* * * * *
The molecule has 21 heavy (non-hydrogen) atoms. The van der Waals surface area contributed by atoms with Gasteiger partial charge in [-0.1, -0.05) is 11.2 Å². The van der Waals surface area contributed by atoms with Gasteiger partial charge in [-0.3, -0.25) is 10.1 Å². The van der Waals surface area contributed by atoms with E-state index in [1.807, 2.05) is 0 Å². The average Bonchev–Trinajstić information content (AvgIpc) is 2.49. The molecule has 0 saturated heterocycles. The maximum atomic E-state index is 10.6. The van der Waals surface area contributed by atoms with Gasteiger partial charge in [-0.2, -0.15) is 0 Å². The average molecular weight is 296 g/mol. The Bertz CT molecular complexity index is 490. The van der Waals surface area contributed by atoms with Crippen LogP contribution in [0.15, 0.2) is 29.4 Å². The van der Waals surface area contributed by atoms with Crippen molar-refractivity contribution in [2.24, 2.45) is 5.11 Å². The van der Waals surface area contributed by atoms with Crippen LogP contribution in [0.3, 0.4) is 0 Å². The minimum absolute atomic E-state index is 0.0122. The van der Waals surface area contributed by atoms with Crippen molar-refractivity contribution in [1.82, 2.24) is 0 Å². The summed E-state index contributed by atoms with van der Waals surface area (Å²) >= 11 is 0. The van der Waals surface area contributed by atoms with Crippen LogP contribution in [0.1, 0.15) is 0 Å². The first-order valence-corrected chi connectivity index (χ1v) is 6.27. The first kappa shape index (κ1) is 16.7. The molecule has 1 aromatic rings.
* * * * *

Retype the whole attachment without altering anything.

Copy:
The molecule has 21 heavy (non-hydrogen) atoms. The van der Waals surface area contributed by atoms with Gasteiger partial charge in [-0.1, -0.05) is 11.2 Å². The van der Waals surface area contributed by atoms with Gasteiger partial charge in [-0.3, -0.25) is 10.1 Å². The van der Waals surface area contributed by atoms with E-state index in [1.807, 2.05) is 0 Å². The average Bonchev–Trinajstić information content (AvgIpc) is 2.49. The molecule has 0 saturated heterocycles. The maximum atomic E-state index is 10.6. The van der Waals surface area contributed by atoms with Gasteiger partial charge in [-0.2, -0.15) is 0 Å². The average molecular weight is 296 g/mol. The Bertz CT molecular complexity index is 490. The van der Waals surface area contributed by atoms with Crippen LogP contribution in [0.15, 0.2) is 29.4 Å². The van der Waals surface area contributed by atoms with Crippen molar-refractivity contribution in [2.24, 2.45) is 5.11 Å². The van der Waals surface area contributed by atoms with Crippen LogP contribution in [0.3, 0.4) is 0 Å². The minimum absolute atomic E-state index is 0.0122. The van der Waals surface area contributed by atoms with Crippen molar-refractivity contribution in [1.82, 2.24) is 0 Å². The summed E-state index contributed by atoms with van der Waals surface area (Å²) >= 11 is 0. The van der Waals surface area contributed by atoms with Crippen LogP contribution in [0.1, 0.15) is 0 Å². The first-order valence-corrected chi connectivity index (χ1v) is 6.27. The first kappa shape index (κ1) is 16.7. The molecule has 1 aromatic rings.